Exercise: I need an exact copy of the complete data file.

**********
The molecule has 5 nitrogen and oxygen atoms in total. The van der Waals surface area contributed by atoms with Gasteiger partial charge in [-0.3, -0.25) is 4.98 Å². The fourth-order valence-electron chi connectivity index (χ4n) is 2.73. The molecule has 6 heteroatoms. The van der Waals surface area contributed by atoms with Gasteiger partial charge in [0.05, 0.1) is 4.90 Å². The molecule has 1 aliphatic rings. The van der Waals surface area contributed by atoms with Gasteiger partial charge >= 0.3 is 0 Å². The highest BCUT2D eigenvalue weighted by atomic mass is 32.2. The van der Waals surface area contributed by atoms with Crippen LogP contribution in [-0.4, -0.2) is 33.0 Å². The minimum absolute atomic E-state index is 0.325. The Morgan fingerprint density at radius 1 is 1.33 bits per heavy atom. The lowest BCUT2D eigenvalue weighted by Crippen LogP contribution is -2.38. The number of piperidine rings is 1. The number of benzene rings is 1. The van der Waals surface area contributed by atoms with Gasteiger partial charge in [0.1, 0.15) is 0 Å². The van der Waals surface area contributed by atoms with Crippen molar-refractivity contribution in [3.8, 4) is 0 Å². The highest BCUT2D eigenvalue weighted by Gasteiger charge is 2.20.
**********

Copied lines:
The molecule has 5 nitrogen and oxygen atoms in total. The van der Waals surface area contributed by atoms with Gasteiger partial charge in [-0.3, -0.25) is 4.98 Å². The fourth-order valence-electron chi connectivity index (χ4n) is 2.73. The molecule has 6 heteroatoms. The van der Waals surface area contributed by atoms with Gasteiger partial charge in [0.05, 0.1) is 4.90 Å². The molecule has 1 aliphatic rings. The van der Waals surface area contributed by atoms with Gasteiger partial charge >= 0.3 is 0 Å². The highest BCUT2D eigenvalue weighted by atomic mass is 32.2. The van der Waals surface area contributed by atoms with Crippen LogP contribution in [-0.4, -0.2) is 33.0 Å². The minimum absolute atomic E-state index is 0.325. The Morgan fingerprint density at radius 1 is 1.33 bits per heavy atom. The lowest BCUT2D eigenvalue weighted by Crippen LogP contribution is -2.38. The number of piperidine rings is 1. The number of benzene rings is 1. The van der Waals surface area contributed by atoms with Gasteiger partial charge in [0.1, 0.15) is 0 Å². The van der Waals surface area contributed by atoms with Crippen molar-refractivity contribution in [3.8, 4) is 0 Å². The highest BCUT2D eigenvalue weighted by Gasteiger charge is 2.20.